Last year marked the 50th Anniversary German-Turkish Recruitment Agreement, when Turkish guest-workers began to arrive in Germany, and this was celebrated with big fanfare by Turkish and German politicians on all sides. But the ink had hardly dried on some of these articles and the speeches had hardly ended, when the immigrant community in Germany was shaken to their core because of a set of murders committed by a neo-Nazi terrorist cell from the east German town of Zwickau, disregardfully referred to with the phrase “Döner-murders”.

These so-called Döner-murders involved Turkish street vendors, some of them selling flowers, some of them selling Döners. The murders were committed in the years from 2000 to 2006 but came to light only in the spring of 2011. This reminded the immigrant community – now going on to 60 years of presence in unified Germany – of the arson attack in Moelln in the state of Schleswig-Holstein, in which three Turkish women in were killed in 1992 when a house was set on fire and a grandmother and her grandchildren were burned down.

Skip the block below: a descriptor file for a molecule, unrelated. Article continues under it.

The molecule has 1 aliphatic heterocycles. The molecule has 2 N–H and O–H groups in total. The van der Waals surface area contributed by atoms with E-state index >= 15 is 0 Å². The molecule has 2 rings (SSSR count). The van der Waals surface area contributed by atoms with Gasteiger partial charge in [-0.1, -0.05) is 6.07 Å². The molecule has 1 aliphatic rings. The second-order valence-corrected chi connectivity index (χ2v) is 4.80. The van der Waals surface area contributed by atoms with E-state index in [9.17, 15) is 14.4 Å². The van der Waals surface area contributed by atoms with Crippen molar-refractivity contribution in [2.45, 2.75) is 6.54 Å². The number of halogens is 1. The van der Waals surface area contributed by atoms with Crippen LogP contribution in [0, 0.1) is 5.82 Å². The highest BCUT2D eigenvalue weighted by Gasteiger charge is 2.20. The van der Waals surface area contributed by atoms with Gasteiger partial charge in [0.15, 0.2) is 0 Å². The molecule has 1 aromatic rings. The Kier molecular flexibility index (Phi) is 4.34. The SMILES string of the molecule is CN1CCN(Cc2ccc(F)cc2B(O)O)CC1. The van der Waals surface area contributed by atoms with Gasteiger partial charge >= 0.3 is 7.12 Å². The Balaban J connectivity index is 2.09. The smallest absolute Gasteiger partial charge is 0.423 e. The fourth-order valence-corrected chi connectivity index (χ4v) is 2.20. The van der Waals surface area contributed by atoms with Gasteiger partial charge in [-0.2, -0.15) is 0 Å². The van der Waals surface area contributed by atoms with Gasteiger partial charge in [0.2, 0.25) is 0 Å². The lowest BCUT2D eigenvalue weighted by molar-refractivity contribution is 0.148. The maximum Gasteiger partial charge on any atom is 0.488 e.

A Model of Successful Integration

Ilkay Gündogan is a rapidly rising star in German football. German born, but with Turkish roots, he has won the German Championship and the DFB Cup with Borussia Dortmund, has been selected for the German squad for UEFA Euro 2012, and is “Integration Ambassador” for the German Football Association. André Tucic sends us this profile

When the whistle blew at the end of the DFB Cup final, there was no end to the rejoicing on the Dortmund side. Borussia Dortmund (BVB) had beaten FC Bayern Munich 5-2 at Berlin’s Olympic Stadium. Ilkay Gündogan was also overcome with joy. Yet when he met fans, shook hands and exchanged slaps on the back, he suddenly paused for a moment: a fan was holding out a Turkish flag for him to take.

In such moments, it is commonplace for football players to drape themselves with their national flag, thereby highlighting their roots. But Gündogan, who only recently decided to play for the German and not the Turkish national team, turned down the offer of the flag.

Instead, he ran back to his celebrating teammates. A little bit later, however he could be seen with the white crescent moon on a red background wrapped around his body. He probably thought to himself: “I have Turkish roots and I should be allowed to express them.”